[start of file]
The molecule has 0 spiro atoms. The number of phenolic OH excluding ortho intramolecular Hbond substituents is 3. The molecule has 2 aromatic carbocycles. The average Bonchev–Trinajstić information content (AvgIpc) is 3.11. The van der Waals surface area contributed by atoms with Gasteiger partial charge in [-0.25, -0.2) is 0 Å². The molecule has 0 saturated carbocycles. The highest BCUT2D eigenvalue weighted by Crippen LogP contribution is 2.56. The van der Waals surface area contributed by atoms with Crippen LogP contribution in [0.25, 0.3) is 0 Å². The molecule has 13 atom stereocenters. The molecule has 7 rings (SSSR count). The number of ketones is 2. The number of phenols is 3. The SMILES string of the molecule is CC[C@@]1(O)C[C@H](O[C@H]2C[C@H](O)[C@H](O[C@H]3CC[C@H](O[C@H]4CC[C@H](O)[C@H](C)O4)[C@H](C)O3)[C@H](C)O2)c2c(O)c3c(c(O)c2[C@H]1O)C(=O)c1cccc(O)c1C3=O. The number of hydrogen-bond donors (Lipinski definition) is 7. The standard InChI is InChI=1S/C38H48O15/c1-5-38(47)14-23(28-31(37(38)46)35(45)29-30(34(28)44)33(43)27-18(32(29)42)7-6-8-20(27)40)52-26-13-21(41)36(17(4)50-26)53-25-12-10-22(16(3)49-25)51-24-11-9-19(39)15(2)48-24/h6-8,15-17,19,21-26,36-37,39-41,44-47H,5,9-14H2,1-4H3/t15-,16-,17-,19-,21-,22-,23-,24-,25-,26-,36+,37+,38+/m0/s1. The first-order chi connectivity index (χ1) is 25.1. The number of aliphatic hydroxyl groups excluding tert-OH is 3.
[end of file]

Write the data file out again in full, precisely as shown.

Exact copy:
The molecule has 0 spiro atoms. The number of phenolic OH excluding ortho intramolecular Hbond substituents is 3. The molecule has 2 aromatic carbocycles. The average Bonchev–Trinajstić information content (AvgIpc) is 3.11. The van der Waals surface area contributed by atoms with Gasteiger partial charge in [-0.25, -0.2) is 0 Å². The molecule has 0 saturated carbocycles. The highest BCUT2D eigenvalue weighted by Crippen LogP contribution is 2.56. The van der Waals surface area contributed by atoms with Crippen LogP contribution in [0.25, 0.3) is 0 Å². The molecule has 13 atom stereocenters. The molecule has 7 rings (SSSR count). The number of ketones is 2. The number of phenols is 3. The SMILES string of the molecule is CC[C@@]1(O)C[C@H](O[C@H]2C[C@H](O)[C@H](O[C@H]3CC[C@H](O[C@H]4CC[C@H](O)[C@H](C)O4)[C@H](C)O3)[C@H](C)O2)c2c(O)c3c(c(O)c2[C@H]1O)C(=O)c1cccc(O)c1C3=O. The number of hydrogen-bond donors (Lipinski definition) is 7. The standard InChI is InChI=1S/C38H48O15/c1-5-38(47)14-23(28-31(37(38)46)35(45)29-30(34(28)44)33(43)27-18(32(29)42)7-6-8-20(27)40)52-26-13-21(41)36(17(4)50-26)53-25-12-10-22(16(3)49-25)51-24-11-9-19(39)15(2)48-24/h6-8,15-17,19,21-26,36-37,39-41,44-47H,5,9-14H2,1-4H3/t15-,16-,17-,19-,21-,22-,23-,24-,25-,26-,36+,37+,38+/m0/s1. The first-order chi connectivity index (χ1) is 25.1. The number of aliphatic hydroxyl groups excluding tert-OH is 3.